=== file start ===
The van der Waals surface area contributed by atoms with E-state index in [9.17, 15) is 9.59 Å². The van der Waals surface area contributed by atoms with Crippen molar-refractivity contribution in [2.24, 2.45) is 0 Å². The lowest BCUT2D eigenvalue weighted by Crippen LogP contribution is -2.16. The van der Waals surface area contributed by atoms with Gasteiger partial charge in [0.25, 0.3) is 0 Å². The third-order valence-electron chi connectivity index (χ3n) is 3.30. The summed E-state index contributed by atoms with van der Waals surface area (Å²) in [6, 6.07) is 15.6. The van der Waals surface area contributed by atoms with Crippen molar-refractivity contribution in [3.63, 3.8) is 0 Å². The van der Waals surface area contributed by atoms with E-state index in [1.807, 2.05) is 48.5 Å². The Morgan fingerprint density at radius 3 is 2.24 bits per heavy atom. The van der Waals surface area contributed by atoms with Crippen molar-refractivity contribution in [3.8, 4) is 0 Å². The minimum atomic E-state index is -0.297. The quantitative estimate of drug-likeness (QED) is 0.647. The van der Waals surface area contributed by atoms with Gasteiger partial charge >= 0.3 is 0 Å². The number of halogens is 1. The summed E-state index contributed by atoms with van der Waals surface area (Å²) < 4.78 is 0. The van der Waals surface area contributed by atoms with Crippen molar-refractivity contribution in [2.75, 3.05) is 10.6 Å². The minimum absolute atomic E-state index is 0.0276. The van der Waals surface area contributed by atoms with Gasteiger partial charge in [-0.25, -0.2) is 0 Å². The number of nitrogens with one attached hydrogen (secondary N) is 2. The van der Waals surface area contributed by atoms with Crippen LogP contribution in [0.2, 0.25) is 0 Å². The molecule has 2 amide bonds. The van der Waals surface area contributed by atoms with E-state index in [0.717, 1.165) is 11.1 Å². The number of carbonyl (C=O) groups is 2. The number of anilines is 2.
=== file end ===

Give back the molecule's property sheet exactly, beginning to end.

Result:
The van der Waals surface area contributed by atoms with E-state index in [9.17, 15) is 9.59 Å². The van der Waals surface area contributed by atoms with Crippen molar-refractivity contribution in [2.24, 2.45) is 0 Å². The lowest BCUT2D eigenvalue weighted by Crippen LogP contribution is -2.16. The van der Waals surface area contributed by atoms with Gasteiger partial charge in [0.25, 0.3) is 0 Å². The third-order valence-electron chi connectivity index (χ3n) is 3.30. The summed E-state index contributed by atoms with van der Waals surface area (Å²) in [6, 6.07) is 15.6. The van der Waals surface area contributed by atoms with Crippen molar-refractivity contribution in [3.63, 3.8) is 0 Å². The van der Waals surface area contributed by atoms with E-state index in [1.807, 2.05) is 48.5 Å². The Morgan fingerprint density at radius 3 is 2.24 bits per heavy atom. The van der Waals surface area contributed by atoms with Crippen molar-refractivity contribution in [3.8, 4) is 0 Å². The minimum atomic E-state index is -0.297. The quantitative estimate of drug-likeness (QED) is 0.647. The van der Waals surface area contributed by atoms with Gasteiger partial charge >= 0.3 is 0 Å². The number of halogens is 1. The summed E-state index contributed by atoms with van der Waals surface area (Å²) < 4.78 is 0. The van der Waals surface area contributed by atoms with Crippen molar-refractivity contribution in [2.75, 3.05) is 10.6 Å². The minimum absolute atomic E-state index is 0.0276. The van der Waals surface area contributed by atoms with Gasteiger partial charge in [-0.25, -0.2) is 0 Å². The number of nitrogens with one attached hydrogen (secondary N) is 2. The van der Waals surface area contributed by atoms with Crippen LogP contribution in [0.2, 0.25) is 0 Å². The molecule has 2 amide bonds. The van der Waals surface area contributed by atoms with E-state index in [0.717, 1.165) is 11.1 Å². The number of carbonyl (C=O) groups is 2. The number of anilines is 2.